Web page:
Is it really necessary to buy a copy of FIFA every season? Is there enough time in between releases to allow the developers time for true innovation? It's hard to come up with an answer to those questions, but monetary realities dictate annual releases. But to be honest I don't really have time to ponder it much as I'm busy enjoying the latest incarnation of FIFA. Even if its mostly spit and shine that separates this game from FIFA 10, it's still incredibly entertaining. And can we really ask for more than further polish and evolved game modes from a game that is so rich with content.
The most notable additions to FIFA 11 is the revamped career mode and the possibility to play eleven on eleven online, but I start out with a simple friendly match. My choice falls on the Merseyside derby where my team wears the beautiful red coloured shirts, while the opposition is dressed in blue. What I envisioned as an easy stroll in the park (4-0), was quickly turned into something written by Kafka (sort of like Liverpool's season thus far). More than half a lifetime worth of experience counted for nothing, or at least not enough. A goalless draw followed by a humiliating loss on penalties.
I'd never really reflected on it before. The key to passing the ball has previously mostly been about deciding who to give the ball to. As if on a string the ball would make its way to the intended target most of the time. Sure, it took some precision, but it was never any real challenge. The consequence of this was that any defence, especially those belonging to an AI opponent, was easy to negotiate once you had developed an understanding for where your players positioned themselves on the pitch.
The step from the passing system of FIFA 10 to this year's edition isn't massive, but the ambition to evolved this aspect of the game delivers. It requests more from the player, and poor decisions taken in haste are punished, while well timed and perfectly weighed passes are rewarded. It may sound like a minor detail and something that we take for granted, but passing is of the greatest importance in a football title. You pass the ball hundreds of times each match, and making this aspect more challenging and rewarding has a major impact on the experience. This type of fine tuning is what I expect from a new FIFA game.
One feature that feels even more as an ant step rather than a giant leap is something called Personality Plus. Simply put, it's a manner in which certain special abilities such as "great tackler", "good crosses", highlights players whose abilities ranked above lesser ones. After a healthy amount of games I can say that these traits definitely matter on the pitch, but perhaps they could have been even more pronounced to create greater diversity on the pitch. Something for FIFA 12, perhaps.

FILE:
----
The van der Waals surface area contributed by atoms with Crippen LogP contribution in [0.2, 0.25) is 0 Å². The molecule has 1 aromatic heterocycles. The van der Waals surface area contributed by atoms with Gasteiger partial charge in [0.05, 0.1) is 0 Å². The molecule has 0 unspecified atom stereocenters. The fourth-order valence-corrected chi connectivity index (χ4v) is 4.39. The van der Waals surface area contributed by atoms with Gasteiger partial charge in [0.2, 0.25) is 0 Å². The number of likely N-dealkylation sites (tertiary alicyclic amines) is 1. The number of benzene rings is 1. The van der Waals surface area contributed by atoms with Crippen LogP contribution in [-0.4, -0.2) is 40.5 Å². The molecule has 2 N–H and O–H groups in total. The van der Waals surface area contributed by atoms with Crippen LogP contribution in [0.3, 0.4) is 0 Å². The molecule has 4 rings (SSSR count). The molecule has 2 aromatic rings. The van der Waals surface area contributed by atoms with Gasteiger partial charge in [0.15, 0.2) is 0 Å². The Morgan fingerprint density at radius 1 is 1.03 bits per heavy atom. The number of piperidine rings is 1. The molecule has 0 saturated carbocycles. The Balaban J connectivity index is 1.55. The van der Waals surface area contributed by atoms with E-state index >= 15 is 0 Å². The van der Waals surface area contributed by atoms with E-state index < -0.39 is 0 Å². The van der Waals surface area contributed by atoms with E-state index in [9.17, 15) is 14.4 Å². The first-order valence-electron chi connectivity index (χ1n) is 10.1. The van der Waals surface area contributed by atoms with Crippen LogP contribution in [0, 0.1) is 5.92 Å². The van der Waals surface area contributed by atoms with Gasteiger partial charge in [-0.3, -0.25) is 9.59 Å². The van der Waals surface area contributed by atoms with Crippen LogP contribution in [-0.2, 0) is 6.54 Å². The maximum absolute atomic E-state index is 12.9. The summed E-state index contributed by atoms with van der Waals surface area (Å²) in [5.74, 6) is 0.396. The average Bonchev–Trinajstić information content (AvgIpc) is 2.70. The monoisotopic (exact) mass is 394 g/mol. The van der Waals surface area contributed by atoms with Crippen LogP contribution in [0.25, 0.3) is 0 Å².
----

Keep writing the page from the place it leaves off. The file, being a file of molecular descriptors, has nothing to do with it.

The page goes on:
Something that sounds exactly like before are the commentators, Tyler and Gray always go a great job, and even if they don't exactly deepen my understanding of the game, they do provide us with that special broadcast atmosphere.
When it comes to the visuals I have seldom been awestruck by a FIFA game, and this year's edition is no exception. Sure, the zoomed in angles during replays are nice to look at, but only as far as the better known players are concerned. And once you are actually playing the game it's not always the sharpest looking game, even if the animations have been improved upon. When the game is at its best it looks almost like the real thing, goal celebrations and the physical side of the game are better.
That takes us to the new career mode - that includes both a player and manager career, as well as the new option of playing an entire match as the goalkeeper. For those who find it entertaining to watch 21 computer controlled players chasing a virtual ball this might be something to cheer, but personally I move and forget about it.
Does the lasting appeal of FIFA 11 lie in the career mode? Yes and no. I for one won't get caught up in the manager mode. I realise it's a natural development of the series, but the lacklustre options for tactics and transfers fail to capture my imagination. The time I spend trying to manipulate settings in order to lure Micah Richards to Milan, give very little back to me as a player. The player portion of the career is far better. I'm given the opportunity to create my own little virtual footballer with lots of options, and I find myself enjoying the experience of trying to please my coach. Had I not been force to deal with the realities of life I would likely have spent the rest of the year gaining fortune and fame with creation.
For those who aren't turned on by the prospect of the career mode, or who don't have a lot of friends who enjoy a good kicking every now and then, this year's edition offers one of the most expansive online modes in gaming. Whether you're just in it for a quick match, or love competing in tournaments and leagues, there is something for everyone. Add to everything that was great with FIFA 10 online the fact that you can now play eleven on eleven. All it takes is a couple of masochists in between the posts.
If you're still not convinced I leave you with one final word. It may put you off, but it would win me over in a second. The soundtrack is, for those who enjoy MGMT, Gorillaz, Ana Tijoux, Scissor Sisters and others along the same lines, the best you will ever find in a sports game. That's just a fact.